Jet Lag

This post is provided courtesy of K. T. Weber, Drexel University College of Medicine Class of 2013:

Most travelers are familiar with jet lag. Daytime sleepiness, difficulty focusing, uncoordination, digestive issues and immune system malfunctioning can all plague those who have ventured far from home. Nearly every travel website promises advice for curing jet lag – get outside in the sunshine, try to keep yourself awake, exercise in the evening and so on. But does any of the advice work? … and why?


Jet lag (“desynchronosis” or “circadian dysrhythmia”) is the result of moving rapidly through multiple time zones. It is caused by disruption of the body’s natural circadian rhythm, specifically the release of melatonin by the pineal gland in response to light and dark patterns. Traveling through more than five time zones shifts a person far enough off his or her normal activity cycle that waking and sleeping are affected. When sleep gets affected, concentration and cognitive performance quickly decline. Traveling west tends to have less jet lag, because it stretches the cycle out rather than shoving the circadian rhythm ahead in the light/dark pattern as traveling east does.


Melatonin is the link between the external environment and internal clock. It is released by the pineal gland, and light inhibits the release. Therefore it makes sense that melatonin, associated with dark, acts in favor of decreased activity and promoting sleep. Melatonin supplements (exogenous melatonin) is available from health food stores and a variety of non-prescription sources, and preliminary data suggests it decreases jet lag when taken shortly before bedtime. However, there is relatively little data to support the efficacy of taking melatonin supplements for sleep in other settings, partly because the source and dose of melatonin in supplements are not standardized or regulated. Ramelteon, a prescription melatonin agonist, is used for treating insomnia and may offer some benefit in the transient circadian rhythm disruption of jet lag.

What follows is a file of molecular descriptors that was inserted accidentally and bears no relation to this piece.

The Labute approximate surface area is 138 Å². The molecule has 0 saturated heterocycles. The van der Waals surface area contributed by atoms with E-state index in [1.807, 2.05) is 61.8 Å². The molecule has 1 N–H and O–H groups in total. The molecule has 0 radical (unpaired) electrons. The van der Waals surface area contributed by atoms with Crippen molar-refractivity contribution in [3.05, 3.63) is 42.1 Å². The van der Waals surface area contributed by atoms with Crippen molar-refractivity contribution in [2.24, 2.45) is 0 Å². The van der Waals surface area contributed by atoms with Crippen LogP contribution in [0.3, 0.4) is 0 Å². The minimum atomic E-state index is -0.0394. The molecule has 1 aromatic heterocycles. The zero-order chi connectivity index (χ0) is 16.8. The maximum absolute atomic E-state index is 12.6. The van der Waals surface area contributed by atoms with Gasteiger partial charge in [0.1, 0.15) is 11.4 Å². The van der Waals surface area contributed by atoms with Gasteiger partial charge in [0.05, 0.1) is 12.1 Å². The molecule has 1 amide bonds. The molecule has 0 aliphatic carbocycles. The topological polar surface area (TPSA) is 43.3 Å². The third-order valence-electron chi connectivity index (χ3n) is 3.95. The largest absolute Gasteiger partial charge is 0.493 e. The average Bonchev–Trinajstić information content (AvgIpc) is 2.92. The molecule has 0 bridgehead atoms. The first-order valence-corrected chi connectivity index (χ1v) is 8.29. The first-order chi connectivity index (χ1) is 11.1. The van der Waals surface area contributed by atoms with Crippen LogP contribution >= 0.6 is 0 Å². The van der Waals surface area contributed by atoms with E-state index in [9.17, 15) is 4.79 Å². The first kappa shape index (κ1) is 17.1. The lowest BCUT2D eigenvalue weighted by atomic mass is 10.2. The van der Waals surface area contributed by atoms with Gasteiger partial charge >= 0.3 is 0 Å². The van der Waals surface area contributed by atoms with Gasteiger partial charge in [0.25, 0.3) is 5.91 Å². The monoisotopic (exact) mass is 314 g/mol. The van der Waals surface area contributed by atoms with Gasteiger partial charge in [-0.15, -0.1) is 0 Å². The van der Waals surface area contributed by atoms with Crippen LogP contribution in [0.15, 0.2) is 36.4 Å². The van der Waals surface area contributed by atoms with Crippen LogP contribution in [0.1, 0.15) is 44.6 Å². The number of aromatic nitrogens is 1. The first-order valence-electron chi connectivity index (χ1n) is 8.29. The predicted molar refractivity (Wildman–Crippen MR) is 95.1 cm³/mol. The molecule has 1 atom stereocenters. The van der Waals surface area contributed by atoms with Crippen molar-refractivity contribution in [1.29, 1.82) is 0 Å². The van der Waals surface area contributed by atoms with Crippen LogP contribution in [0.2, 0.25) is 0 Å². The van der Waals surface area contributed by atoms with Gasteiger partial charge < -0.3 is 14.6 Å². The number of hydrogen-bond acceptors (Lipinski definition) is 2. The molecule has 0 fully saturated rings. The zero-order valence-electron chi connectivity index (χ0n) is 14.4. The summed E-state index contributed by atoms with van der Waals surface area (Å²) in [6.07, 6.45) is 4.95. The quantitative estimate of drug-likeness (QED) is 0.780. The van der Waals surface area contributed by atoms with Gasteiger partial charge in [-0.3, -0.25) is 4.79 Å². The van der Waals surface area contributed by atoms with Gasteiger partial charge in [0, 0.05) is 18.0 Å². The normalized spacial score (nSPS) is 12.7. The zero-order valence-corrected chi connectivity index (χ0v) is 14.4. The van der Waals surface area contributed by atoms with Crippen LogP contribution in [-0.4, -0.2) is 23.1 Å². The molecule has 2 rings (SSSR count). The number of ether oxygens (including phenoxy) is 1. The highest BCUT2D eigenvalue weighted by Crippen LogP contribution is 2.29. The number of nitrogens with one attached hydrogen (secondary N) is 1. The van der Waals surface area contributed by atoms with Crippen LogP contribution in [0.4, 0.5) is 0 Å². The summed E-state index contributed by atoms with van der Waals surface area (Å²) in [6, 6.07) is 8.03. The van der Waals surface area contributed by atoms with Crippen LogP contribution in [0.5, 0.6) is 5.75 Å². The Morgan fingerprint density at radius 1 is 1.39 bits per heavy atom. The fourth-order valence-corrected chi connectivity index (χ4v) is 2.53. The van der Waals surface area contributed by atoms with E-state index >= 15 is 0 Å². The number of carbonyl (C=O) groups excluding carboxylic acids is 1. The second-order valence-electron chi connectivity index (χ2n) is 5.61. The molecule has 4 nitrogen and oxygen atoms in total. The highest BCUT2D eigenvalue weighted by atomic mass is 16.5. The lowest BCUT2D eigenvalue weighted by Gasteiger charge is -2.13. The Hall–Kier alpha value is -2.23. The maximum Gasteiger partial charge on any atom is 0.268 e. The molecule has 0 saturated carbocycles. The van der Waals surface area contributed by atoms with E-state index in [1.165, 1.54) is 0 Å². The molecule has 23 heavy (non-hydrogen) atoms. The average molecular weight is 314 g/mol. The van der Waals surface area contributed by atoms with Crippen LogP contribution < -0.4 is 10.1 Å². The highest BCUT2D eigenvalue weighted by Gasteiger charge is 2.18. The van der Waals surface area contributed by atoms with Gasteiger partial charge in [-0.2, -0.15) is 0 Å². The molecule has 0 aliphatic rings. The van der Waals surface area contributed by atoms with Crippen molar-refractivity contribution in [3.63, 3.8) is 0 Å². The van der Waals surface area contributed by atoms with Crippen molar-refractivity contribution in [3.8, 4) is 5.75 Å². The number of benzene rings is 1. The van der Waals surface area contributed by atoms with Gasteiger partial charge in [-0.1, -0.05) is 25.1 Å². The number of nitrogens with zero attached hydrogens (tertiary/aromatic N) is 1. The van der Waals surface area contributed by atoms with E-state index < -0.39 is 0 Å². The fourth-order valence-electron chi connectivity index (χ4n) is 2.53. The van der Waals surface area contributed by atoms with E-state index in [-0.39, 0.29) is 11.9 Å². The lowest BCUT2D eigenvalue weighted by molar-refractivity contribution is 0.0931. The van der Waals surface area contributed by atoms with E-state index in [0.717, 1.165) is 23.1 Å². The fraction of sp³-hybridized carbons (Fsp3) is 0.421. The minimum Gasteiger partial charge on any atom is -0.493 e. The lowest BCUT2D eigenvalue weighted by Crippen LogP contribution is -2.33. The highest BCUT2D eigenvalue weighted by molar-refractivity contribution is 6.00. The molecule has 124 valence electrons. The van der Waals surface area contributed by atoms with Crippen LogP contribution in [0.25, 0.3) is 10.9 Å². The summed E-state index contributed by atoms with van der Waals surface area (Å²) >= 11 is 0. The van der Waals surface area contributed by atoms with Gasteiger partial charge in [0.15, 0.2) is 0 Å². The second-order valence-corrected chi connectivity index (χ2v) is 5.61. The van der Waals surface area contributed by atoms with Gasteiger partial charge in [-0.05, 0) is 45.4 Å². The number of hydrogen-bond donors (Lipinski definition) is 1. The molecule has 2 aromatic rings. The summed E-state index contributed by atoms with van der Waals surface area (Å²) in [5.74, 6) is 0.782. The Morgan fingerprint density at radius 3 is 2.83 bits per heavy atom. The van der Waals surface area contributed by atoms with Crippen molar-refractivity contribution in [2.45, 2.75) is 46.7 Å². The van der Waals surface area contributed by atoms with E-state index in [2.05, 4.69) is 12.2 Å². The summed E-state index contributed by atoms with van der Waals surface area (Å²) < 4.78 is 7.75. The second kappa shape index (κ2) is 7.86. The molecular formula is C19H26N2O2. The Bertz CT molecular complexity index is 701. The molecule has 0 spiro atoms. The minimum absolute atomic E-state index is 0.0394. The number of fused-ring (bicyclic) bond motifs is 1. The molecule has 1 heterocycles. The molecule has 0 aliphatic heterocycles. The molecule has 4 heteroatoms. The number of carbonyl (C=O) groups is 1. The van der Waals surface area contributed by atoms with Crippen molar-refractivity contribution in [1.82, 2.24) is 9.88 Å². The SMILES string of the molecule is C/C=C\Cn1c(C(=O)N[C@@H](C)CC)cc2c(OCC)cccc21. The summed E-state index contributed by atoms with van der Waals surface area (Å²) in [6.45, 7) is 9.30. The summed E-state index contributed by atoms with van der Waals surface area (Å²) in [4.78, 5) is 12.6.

Normal Sleep Regulation

Normal Sleep Regulation


Popular remedies for jet lag include:

Drinking coffee to stay awakeCaffeine has been shown to help reduce the effects of sleepiness associated with jet lag. However, it does not improve sleep, and in a slow-release formula, caffeine can actual generate less restful sleep. So a cup of coffee won’t cure jet lag, but it might help provide some alertness to counteract it. Similarly to caffeine, alcohol disrupts the sleep cycle by disrupting sleep architecture. Alcohol often makes people feel sleepy, but it impairs their rest. So both caffeine and alcohol can further upset the sleep schedule!

Getting plenty of sunshineLight exposure is the main connection humans have to the 24 hour day, so it makes sense that getting light (especially at the right time of day) would help resynchronize the biological clock. This clock can be moved about one hour closer to normal each day using light cues. For those who traveled east, and cannot fall asleep until much later in the night, it is important to get exposure to bright light in the morning. For those who traveled west and are sleepy too early in the evening, it is important to get bright light in the late afternoon, and dim light in the mornings.

and finally, refusing to change your schedule. For individuals traveling more than 5 time zones for a 2 day stay, studies have found that those who maintain their “home” sleep schedule and do not try to adjust fare better than those who try to adapt to local time! Of course, one of these studies also found that people prefer trying to adapt, for social and convenience reasons.

Whatever inspires you to next get jet-lagged, keeping in mind the physiologic basis will give you the best tools for recovering. Happy travels!


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